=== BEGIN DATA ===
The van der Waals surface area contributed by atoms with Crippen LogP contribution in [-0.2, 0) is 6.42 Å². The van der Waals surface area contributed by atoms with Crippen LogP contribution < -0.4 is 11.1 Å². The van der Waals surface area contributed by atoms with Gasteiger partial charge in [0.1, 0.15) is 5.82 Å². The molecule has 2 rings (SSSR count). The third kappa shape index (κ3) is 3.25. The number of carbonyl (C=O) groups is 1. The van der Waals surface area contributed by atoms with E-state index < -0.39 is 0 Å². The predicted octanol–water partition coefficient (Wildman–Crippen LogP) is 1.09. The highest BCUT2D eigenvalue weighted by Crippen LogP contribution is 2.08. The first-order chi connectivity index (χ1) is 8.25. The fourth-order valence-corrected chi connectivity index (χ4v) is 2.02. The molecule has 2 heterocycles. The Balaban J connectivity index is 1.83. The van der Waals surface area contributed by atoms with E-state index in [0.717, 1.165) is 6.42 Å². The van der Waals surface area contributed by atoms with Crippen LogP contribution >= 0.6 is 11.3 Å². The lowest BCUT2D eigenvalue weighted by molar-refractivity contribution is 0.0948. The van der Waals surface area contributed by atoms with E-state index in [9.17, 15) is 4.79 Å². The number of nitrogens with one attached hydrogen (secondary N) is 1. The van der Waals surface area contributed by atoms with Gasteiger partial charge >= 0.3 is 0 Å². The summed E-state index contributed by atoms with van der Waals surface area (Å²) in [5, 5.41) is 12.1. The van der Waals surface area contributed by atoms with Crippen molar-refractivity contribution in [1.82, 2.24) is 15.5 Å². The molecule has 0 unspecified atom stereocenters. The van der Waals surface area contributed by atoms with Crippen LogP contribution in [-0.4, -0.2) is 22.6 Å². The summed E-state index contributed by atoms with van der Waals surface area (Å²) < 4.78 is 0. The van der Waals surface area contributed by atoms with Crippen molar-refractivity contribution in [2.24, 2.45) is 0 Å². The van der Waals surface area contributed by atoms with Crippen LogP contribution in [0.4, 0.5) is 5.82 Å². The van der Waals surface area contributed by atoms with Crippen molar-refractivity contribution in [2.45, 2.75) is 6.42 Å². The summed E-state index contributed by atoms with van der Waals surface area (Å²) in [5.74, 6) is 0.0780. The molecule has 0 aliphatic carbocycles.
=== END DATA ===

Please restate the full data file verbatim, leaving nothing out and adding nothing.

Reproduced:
The van der Waals surface area contributed by atoms with Crippen LogP contribution in [-0.2, 0) is 6.42 Å². The van der Waals surface area contributed by atoms with Crippen LogP contribution < -0.4 is 11.1 Å². The van der Waals surface area contributed by atoms with Gasteiger partial charge in [0.1, 0.15) is 5.82 Å². The molecule has 2 rings (SSSR count). The third kappa shape index (κ3) is 3.25. The number of carbonyl (C=O) groups is 1. The van der Waals surface area contributed by atoms with E-state index < -0.39 is 0 Å². The predicted octanol–water partition coefficient (Wildman–Crippen LogP) is 1.09. The highest BCUT2D eigenvalue weighted by Crippen LogP contribution is 2.08. The first-order chi connectivity index (χ1) is 8.25. The fourth-order valence-corrected chi connectivity index (χ4v) is 2.02. The molecule has 2 heterocycles. The Balaban J connectivity index is 1.83. The van der Waals surface area contributed by atoms with E-state index in [0.717, 1.165) is 6.42 Å². The van der Waals surface area contributed by atoms with Crippen LogP contribution >= 0.6 is 11.3 Å². The lowest BCUT2D eigenvalue weighted by molar-refractivity contribution is 0.0948. The van der Waals surface area contributed by atoms with E-state index in [9.17, 15) is 4.79 Å². The number of nitrogens with one attached hydrogen (secondary N) is 1. The van der Waals surface area contributed by atoms with Gasteiger partial charge >= 0.3 is 0 Å². The summed E-state index contributed by atoms with van der Waals surface area (Å²) in [5, 5.41) is 12.1. The van der Waals surface area contributed by atoms with Crippen molar-refractivity contribution in [1.82, 2.24) is 15.5 Å². The molecule has 0 unspecified atom stereocenters. The van der Waals surface area contributed by atoms with Crippen LogP contribution in [-0.4, -0.2) is 22.6 Å². The summed E-state index contributed by atoms with van der Waals surface area (Å²) < 4.78 is 0. The van der Waals surface area contributed by atoms with Crippen molar-refractivity contribution in [2.24, 2.45) is 0 Å². The van der Waals surface area contributed by atoms with Crippen LogP contribution in [0.4, 0.5) is 5.82 Å². The van der Waals surface area contributed by atoms with Crippen molar-refractivity contribution in [2.45, 2.75) is 6.42 Å². The summed E-state index contributed by atoms with van der Waals surface area (Å²) in [5.74, 6) is 0.0780. The molecule has 0 aliphatic carbocycles.